Chillagoe is a hauntingly beautiful, intriguingly odd place which we liked twenty years ago but hadn’t revisited since then because it’s a bit out of the way even by outback Queensland standards (more on its location later).
The town has a population of only a few hundred people these days but it was an important mining centre a century ago and has significant remnants to show for it. It also has improbable limestone bluffs riddled with caves, and our camping ground featured the best dawn chorus of our two-week northern journey, easily beating Cape Trib and Cooktown. Continue reading “Chillagoe”
Mud is a great construction material, as wasps, people and termites realised long ago. Three species of Australian birds use it to make cup-shaped nests in trees, which is a bit unorthodox, and I happened to see two of them on my recent trip up north.
The first is so well known around Townsville that I’m surprised we don’t see their nests more often. The second is a dry-country species, common enough in the west but rare on the coast.
Once again there has been a gap in posting because of an extended camping trip – this time, as the title suggests, to the north. In the last two weeks we have been to Chillagoe, Port Douglas, Cooktown, Cape Tribulation and the Daintree, spending two or three days at each. In passing we visited Mossman Gorge, the Reef, Granite Gorge near Mareeba, and a few other places of interest.
Most of these will get their own posts in coming days or weeks. I will link to them from this page which will become a hub for the series, like this page for a similar trip to Cobbold Gorge and Undara last year.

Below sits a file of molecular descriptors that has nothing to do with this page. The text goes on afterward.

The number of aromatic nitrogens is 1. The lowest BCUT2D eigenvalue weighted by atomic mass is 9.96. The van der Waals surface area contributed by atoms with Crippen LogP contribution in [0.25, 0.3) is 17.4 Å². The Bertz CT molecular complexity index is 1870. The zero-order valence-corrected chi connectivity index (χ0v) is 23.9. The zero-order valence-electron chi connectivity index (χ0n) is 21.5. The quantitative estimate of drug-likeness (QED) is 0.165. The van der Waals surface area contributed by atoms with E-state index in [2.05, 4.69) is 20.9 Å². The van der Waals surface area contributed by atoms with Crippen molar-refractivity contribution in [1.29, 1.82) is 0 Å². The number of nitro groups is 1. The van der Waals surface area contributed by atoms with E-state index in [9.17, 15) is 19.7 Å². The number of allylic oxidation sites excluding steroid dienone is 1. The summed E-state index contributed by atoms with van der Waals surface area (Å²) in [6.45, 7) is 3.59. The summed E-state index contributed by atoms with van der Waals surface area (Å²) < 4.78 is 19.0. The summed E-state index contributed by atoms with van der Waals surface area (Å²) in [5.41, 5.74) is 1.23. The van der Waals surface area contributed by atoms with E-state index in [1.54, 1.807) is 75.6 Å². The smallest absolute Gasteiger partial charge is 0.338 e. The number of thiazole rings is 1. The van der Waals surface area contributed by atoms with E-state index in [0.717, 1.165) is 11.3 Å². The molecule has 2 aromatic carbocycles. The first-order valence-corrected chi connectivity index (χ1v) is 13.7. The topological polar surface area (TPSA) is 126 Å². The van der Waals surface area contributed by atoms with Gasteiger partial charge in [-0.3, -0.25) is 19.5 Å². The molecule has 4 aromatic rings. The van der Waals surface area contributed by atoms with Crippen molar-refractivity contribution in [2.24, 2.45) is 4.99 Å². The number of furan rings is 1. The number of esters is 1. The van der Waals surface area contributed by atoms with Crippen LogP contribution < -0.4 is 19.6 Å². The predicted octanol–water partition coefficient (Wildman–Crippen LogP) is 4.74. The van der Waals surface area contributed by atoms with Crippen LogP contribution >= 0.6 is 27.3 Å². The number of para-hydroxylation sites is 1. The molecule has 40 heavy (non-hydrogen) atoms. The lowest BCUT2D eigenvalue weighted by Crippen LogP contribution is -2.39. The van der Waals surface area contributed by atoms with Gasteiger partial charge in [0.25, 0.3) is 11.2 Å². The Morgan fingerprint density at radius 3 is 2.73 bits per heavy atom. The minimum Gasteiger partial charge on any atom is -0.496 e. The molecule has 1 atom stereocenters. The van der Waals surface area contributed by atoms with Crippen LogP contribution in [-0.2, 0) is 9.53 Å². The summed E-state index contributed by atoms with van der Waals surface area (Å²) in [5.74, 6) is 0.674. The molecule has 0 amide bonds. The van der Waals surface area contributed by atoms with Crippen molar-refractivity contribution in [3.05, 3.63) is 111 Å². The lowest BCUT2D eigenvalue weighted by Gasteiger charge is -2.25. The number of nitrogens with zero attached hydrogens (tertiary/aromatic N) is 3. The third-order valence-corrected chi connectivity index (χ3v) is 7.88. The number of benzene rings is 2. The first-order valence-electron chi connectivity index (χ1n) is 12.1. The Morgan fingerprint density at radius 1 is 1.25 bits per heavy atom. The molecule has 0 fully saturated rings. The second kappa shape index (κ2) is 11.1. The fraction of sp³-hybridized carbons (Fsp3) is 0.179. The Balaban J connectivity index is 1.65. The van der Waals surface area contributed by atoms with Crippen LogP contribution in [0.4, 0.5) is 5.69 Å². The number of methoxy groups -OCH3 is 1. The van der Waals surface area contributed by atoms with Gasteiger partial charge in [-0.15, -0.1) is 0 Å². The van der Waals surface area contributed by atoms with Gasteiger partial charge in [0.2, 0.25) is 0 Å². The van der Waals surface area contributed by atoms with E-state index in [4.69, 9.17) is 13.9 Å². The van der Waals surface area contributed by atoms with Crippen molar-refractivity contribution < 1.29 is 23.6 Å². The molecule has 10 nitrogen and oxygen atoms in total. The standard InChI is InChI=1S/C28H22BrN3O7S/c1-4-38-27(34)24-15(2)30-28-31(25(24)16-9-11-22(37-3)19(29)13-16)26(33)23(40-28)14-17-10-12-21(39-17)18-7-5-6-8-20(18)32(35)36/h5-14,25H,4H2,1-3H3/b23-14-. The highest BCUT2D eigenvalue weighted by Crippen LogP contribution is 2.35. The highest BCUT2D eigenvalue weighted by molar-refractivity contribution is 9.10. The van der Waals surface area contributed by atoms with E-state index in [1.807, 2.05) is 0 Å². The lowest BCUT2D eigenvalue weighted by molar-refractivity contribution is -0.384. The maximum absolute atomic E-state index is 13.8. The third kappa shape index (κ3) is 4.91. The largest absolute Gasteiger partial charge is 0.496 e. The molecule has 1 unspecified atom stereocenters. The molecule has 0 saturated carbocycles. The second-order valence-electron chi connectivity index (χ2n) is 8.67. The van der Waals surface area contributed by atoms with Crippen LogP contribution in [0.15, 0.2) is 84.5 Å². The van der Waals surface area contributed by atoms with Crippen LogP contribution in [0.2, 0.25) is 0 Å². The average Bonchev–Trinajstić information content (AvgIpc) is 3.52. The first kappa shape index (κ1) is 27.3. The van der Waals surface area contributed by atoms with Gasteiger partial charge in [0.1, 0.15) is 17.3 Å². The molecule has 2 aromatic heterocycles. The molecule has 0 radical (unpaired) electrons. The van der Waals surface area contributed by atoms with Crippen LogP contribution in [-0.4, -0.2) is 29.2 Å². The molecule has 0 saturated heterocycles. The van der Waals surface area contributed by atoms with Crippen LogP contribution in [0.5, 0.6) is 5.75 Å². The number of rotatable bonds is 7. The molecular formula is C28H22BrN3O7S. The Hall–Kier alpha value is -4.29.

Diane Alford wrote about Rainsby, a cattle property near Aramac, here nearly ten years ago. Jessie and her husband Tim have taken over its management since then; Jessie wrote this for her Facebook page but was happy to share it more widely.
The people of Western Queensland have depended on artesian bores for a century but have realised that the supply is not endless. Here’s one small step towards reducing the waste.
Getting to Carnarvon Gorge from Mackay, as we did after our visit to Cape Hillsborough, means a long drive up over the range and South through coal mining country, mostly on good roads made for the miners, to Springsure and then down through Rolleston. There’s a choice of accommodation near the Park entrance or, if you’re lucky, near the information centre in the park itself.
Walking the Gorge
There are day walks up the Gorge and back, as far as you can manage and with a choice of side trips, and multi-day hikes. The longest of them takes you up the Gorge to Big Bend, up a side valley to the tablelands, and back down the Boolimba Bluff track to the starting point.
Fit walkers who don’t take too many side trips or spend too long looking at the plants, wildlife and scenery can get to Big Bend and back in a day or less (see the Walking Track map (pdf) from the National Parks site). Those who start late (as we did) and stop often for photos (as we did) might only get to the Amphitheatre (as we did).
The Boolimba Bluff track has a strenuous section but everything else was quite gentle. An odd realisation was that we were walking on beach sand most of the time, as we had been at Cape Hillsborough – the big difference being that the sand was a hundred million years older.
The sandstone highlands extend for hundreds of kilometres through central Queensland, and Carnarvon Gorge is just one of several National Parks between Blackwater, Tambo and Injune (see DES visitor guide – pdf).
On our way back to Townsville we visited Minerva Hills NP to look out over Springsure from Mount Zamia. The geology there is similar: sandstone capped on its highest points with harder volcanic rock. (The last eruptions were 27 – 35 million years ago.) Porcupine Gorge, North of Hughenden, was formed the same way. In each case, cracks in the basalt have opened into gorges or broad valleys, depending on local factors.